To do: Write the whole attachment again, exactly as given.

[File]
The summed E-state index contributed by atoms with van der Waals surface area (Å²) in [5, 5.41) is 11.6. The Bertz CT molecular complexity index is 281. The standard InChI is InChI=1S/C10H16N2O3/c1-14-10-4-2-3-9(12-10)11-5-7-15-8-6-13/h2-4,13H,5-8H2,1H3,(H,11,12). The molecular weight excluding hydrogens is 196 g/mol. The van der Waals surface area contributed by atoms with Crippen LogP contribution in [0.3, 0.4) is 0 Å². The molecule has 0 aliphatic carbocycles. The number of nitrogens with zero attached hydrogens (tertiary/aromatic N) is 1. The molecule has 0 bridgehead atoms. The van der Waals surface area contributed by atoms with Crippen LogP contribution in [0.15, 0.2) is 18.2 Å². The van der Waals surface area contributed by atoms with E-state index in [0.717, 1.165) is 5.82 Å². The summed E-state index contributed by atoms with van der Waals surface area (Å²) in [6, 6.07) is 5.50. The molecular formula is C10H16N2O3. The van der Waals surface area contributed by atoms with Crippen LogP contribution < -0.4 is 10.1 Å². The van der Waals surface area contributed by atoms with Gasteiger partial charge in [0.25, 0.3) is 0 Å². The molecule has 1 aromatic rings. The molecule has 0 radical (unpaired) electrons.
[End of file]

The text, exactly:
The summed E-state index contributed by atoms with van der Waals surface area (Å²) in [5, 5.41) is 11.6. The Bertz CT molecular complexity index is 281. The standard InChI is InChI=1S/C10H16N2O3/c1-14-10-4-2-3-9(12-10)11-5-7-15-8-6-13/h2-4,13H,5-8H2,1H3,(H,11,12). The molecular weight excluding hydrogens is 196 g/mol. The van der Waals surface area contributed by atoms with Crippen LogP contribution in [0.3, 0.4) is 0 Å². The molecule has 0 aliphatic carbocycles. The number of nitrogens with zero attached hydrogens (tertiary/aromatic N) is 1. The molecule has 0 bridgehead atoms. The van der Waals surface area contributed by atoms with Crippen LogP contribution in [0.15, 0.2) is 18.2 Å². The van der Waals surface area contributed by atoms with E-state index in [0.717, 1.165) is 5.82 Å². The summed E-state index contributed by atoms with van der Waals surface area (Å²) in [6, 6.07) is 5.50. The molecular formula is C10H16N2O3. The van der Waals surface area contributed by atoms with Crippen LogP contribution < -0.4 is 10.1 Å². The van der Waals surface area contributed by atoms with Gasteiger partial charge in [0.25, 0.3) is 0 Å². The molecule has 1 aromatic rings. The molecule has 0 radical (unpaired) electrons.